My friend said, “Now that’s an odd picture.” And moved on.
I lingered. I thought, This person lives alone. Or at least, the photographer knows what it’s like to live alone. The photo had a stark simplicity to it. Although it was in colour, it left me feeling black and white. It was a picture of life stripped down. But, therein, was its purity. It was a picture of the basic nature of a life when everything else is peeled away and someone is left alone. With no distractions other than that person’s own choosing. After all, there was a partially read book on the table.
Living alone isn’t necessarily a bad life. It has its benefits. I spread eagle my body across my queen size bed every night, taking all the pillows. I wake up when I want to and retire at night whenever I wish. I have total T.V. remote control power. If I want to cook an extravagant meal with garlic shrimp, roasted eggplant, and Portobello mushrooms, I do. Sometimes I eat Kraft dinner. I have the freedom to jump on a plane or hop in the car and head out to see the world whenever I wish to. Life centers round my own needs and interests and desires. The rhythm of life is my own to create and I beat my own drum, loudly and joyfully. Living alone, one needs not be lonely. Family and friends are only a mouse click or text or telephone call away. Or not.
So, Mr. Photographer (or is it Miss or Mrs. or Ms.), I see your photograph of a life lived alone. But I think my own photo would look a little different. There would be a table with at least four chairs in a corner of a room. I would have one place setting facing out, but there would be a stack of plates and placemats and silverware on the opposite corner, ready for meal-time sharing when the opportunity arose. I would have a vase of bright red tulips in the middle of the table and a crystal glass ready to be topped with sparkling wine. The wall behind me would be filled with framed pictures: my daughters, my grandson, laughing faces in tropical settings, kangaroos and cockatoos, snow-covered mountains, and sunsets over the ocean. The sun would be streaming in from an unseen window flooding my little dining corner with golden rays. There wouldn’t be a book on the table. Good food and private musings would be enough for mealtime contemplation. It would be a photograph full of colour and light, potential, and gratitude. It would be a picture of life lived alone, but never lonely.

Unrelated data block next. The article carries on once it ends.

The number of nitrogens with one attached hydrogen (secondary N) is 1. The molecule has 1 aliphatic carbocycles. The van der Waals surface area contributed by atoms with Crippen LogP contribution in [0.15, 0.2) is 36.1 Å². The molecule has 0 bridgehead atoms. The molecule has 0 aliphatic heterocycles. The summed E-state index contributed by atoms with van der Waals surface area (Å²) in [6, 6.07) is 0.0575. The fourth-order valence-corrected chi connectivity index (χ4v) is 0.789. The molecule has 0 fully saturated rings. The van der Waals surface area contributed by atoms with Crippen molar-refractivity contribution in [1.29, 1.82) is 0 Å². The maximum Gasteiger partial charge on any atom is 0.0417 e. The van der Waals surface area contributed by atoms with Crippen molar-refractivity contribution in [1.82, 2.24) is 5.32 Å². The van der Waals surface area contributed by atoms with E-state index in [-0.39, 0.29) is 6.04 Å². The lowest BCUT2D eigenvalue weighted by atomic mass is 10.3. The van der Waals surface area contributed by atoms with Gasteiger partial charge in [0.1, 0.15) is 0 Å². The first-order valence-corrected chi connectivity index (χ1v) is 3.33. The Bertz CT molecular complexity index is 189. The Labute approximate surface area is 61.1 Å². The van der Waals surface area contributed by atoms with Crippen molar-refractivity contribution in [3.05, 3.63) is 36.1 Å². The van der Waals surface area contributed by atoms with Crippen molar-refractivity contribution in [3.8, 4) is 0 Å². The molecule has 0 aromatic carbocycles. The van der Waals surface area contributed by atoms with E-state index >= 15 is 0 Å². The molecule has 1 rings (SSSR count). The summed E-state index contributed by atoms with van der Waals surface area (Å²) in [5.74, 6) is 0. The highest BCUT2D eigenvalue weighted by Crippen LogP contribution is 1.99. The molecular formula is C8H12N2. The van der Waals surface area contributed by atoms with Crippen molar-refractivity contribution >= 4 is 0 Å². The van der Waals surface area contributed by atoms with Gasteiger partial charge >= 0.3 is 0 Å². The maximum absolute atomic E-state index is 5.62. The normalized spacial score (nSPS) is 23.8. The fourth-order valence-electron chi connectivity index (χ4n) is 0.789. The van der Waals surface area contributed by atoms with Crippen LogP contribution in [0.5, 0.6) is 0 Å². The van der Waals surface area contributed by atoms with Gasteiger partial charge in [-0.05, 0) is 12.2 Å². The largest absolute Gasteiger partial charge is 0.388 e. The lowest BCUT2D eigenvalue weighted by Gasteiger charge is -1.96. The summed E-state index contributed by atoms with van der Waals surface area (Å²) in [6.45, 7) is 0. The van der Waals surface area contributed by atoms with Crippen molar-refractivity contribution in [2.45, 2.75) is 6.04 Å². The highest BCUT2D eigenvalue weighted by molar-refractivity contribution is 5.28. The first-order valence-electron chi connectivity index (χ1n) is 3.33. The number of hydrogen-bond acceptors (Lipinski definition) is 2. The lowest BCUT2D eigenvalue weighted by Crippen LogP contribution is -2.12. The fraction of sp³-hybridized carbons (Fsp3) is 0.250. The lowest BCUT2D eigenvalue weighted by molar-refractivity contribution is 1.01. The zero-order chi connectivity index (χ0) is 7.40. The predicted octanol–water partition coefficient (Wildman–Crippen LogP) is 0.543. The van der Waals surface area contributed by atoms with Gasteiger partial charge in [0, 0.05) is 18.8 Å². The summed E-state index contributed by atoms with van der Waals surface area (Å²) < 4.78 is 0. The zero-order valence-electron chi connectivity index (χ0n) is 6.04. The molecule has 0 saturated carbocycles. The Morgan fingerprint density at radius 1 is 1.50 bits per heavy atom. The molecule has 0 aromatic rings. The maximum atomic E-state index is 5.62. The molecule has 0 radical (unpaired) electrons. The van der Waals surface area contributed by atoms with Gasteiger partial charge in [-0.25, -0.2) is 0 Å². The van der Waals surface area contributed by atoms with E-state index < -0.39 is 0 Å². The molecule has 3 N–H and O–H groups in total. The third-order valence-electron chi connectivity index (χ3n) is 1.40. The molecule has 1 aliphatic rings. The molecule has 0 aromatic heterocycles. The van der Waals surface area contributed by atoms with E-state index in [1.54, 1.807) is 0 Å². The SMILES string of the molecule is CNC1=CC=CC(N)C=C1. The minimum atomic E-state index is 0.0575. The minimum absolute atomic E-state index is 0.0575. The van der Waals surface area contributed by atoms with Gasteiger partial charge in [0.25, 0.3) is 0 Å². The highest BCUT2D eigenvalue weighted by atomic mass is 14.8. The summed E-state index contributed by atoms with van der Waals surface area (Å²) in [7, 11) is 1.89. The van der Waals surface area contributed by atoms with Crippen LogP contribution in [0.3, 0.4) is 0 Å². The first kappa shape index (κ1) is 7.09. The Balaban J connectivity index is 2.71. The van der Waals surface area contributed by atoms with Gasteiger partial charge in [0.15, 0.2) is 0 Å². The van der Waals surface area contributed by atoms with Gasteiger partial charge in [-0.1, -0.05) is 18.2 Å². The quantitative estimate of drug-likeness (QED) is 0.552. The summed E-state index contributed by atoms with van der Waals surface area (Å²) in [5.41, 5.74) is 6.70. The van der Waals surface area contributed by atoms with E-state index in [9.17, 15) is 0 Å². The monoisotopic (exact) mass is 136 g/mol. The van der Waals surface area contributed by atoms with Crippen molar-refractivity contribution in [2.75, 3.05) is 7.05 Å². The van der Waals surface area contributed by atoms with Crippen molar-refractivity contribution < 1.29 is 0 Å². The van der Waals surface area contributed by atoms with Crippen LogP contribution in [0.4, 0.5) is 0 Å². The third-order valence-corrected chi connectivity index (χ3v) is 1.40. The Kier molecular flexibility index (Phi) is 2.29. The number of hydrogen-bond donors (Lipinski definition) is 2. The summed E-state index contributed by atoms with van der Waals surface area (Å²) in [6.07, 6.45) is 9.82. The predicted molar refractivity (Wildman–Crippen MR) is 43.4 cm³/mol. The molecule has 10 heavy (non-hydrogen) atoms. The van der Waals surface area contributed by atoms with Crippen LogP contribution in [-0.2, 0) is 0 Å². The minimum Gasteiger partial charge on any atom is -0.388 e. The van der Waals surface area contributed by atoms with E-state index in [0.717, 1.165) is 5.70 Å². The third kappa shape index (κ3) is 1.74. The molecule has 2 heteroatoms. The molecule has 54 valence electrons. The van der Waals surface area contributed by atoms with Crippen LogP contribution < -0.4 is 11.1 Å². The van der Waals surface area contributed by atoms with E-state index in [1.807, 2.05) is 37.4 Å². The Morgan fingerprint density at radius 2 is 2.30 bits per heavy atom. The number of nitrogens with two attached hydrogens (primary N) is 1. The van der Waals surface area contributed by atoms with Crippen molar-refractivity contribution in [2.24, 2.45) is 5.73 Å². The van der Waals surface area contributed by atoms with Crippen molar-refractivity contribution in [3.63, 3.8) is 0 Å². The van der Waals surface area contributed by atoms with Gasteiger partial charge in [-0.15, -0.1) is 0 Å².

At the recent wedding of my daughter and her new husband, the room seemed to be immersed in love and positive feelings. It was a room filled with large and close family groupings. One of the extended families consisted of 63 adults, another included five siblings and their parents and partners. All the guests seemed to be enjoying themselves immensely and there was a deep sense of community, family, and love among them. I knew that it was a room filled with people who had experienced pain and deep tragedy in their lives, but they didn’t come across as tragic figures or martyrs.
I watched with pleasure as six adult sisters dressed up in costumes and goofed around at the fun photo booth set up in a corner of the reception hall. I’m sure each one of them had experienced deep tragedy in their lives; they had lost their beloved mother in the past year, one of them I knew had lost a child at a young age, but there they were laughing, embracing and sharing the deep bond they obviously had for each other. At another table, a family member, who is dealing with cancer and is in active chemotherapy treatments, was there laughing uproariously with his large family as they shared stories and love. Most important of all, both families were having fun.
Life should be fun. When bad things happen or things make us unhappy, we can wrap ourselves up in it, cut the tragic figure, “Oh, woe is me!” Sometimes we can even take great pride in our tragedy: “Look at me. Look at how wonderfully I am handling my pain, my loss. Aren’t I wonderful?” We become the great martyr.
The sisters didn’t do that. The father, sick and weak with cancer, didn’t do that. We can’t stop the pain in our lives, but we don’t have to let it become our identity, the suffering martyr, the mourning tragic figure.
To live a life well-lived, let us remember that we are not grief itself. We experience grief. It is not my cancer. It is just the cancer. Don’t make pain your identity. Let it not define who you really are.